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Updated at 10:06 am on 23 September 2011
The Prime Minister says he has assured Pike River families there is a plan in place to recover the bodies of their men from the West Coast mine - but that will happen only when it is safe.
John Key on Thursday met with the families of the 29 miners who died in explosions in the Pike River Coal mine in November last year. The company went into receivership in December.
Mr Key says a suggestion by Mines Rescue Service to go into an unventilated mine to carry out a recovery operation was overridden by the statutory mine manager on the grounds of safety.
He told the families the Government would want to see a credible recovery plan in place before it approved the transfer of the mine's licence if a sale goes ahead.
Mr Key says there is another plan to re-enter the mine and recover the bodies.
"There is a credible plan which is being peer reviewed by the statutory mine manager and signed off by the Department of Labour as a credible entry plan into the mine. I'm advised at this point that it is likely to take place before there is a sale."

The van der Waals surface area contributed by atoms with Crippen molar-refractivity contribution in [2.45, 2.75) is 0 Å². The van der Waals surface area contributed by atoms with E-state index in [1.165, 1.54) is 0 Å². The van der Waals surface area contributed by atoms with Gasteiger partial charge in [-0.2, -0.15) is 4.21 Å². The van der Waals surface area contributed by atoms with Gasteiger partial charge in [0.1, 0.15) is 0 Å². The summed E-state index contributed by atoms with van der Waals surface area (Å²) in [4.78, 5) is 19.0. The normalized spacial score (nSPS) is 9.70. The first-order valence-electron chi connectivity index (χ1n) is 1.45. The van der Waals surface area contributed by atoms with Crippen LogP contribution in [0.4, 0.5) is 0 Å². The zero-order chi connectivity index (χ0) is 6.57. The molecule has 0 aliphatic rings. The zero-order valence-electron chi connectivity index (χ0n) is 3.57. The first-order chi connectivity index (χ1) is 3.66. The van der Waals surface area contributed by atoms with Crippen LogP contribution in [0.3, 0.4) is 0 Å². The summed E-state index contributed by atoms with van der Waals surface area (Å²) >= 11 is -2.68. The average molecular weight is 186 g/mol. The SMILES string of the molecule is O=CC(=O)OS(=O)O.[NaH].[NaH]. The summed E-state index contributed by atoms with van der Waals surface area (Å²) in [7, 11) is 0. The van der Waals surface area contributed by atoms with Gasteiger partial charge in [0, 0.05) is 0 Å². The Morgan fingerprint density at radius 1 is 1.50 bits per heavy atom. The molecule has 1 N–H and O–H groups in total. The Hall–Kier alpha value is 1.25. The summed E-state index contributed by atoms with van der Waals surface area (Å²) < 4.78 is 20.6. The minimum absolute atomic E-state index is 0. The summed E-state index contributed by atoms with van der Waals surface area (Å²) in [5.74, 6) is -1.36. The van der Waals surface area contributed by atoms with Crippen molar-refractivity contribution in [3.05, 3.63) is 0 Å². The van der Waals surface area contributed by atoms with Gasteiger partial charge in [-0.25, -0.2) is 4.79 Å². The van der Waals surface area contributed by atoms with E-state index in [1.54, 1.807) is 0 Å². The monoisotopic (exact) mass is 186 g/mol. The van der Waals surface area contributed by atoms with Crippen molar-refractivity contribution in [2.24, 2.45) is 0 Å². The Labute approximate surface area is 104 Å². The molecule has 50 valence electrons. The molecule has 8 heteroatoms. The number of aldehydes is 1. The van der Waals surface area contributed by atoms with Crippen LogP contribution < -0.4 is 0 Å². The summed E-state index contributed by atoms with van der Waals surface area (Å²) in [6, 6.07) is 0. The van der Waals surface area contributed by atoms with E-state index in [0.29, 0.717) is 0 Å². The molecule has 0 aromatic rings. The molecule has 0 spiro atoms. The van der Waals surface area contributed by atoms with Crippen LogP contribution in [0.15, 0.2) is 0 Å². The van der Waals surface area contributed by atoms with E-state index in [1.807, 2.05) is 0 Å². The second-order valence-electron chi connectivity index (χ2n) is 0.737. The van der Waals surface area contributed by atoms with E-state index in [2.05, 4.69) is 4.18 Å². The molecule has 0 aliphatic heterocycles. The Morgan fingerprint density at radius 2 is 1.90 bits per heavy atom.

Mr Key says he stands by his initial promise to do whatever he can to recover the bodies and will contact receiver John Fisk from PricewaterhouseCoopers and pass on the families' concerns.
The families' spokesperson, Bernie Monk, says they have received the assurance they have been wanting - that the recovery of the men's bodies is a priority of the Government.
The Prime Minister says the major shareholder in Pike River Coal, New Zealand Oil and Gas, estimates the cost of such an operation to be about $1 million and has told him it is in a position to cover that cost.
Carol Rose, whose son Stuart Mudge died in the mine, says she's worried loopholes may make it easy for any prospective buyer who finds it hard to access the mine to reneg on recovering the bodies.
Ms Rose, from the Pike River Families Committee, told Morning Report she asked the Prime Minster to tag the mining license, so it will not be transferred until the bodies are recovered.
This, she says, is quite different to the assurance that no transfer will be made until a plan to recover the bodies is in place.
She says it if was not possible to recover the bodies, the families and their lawyers should be brought in to discuss the whole thing.
Neville Rockhouse, whose son Ben died in the mine, said his interpretation is that if there is no recovery of the bodies there will be no transfer of the permit.
The Government has to sign off on the sale and at that time it will have the ability to put conditions on, he says.
Copyright © 2011, Radio New Zealand
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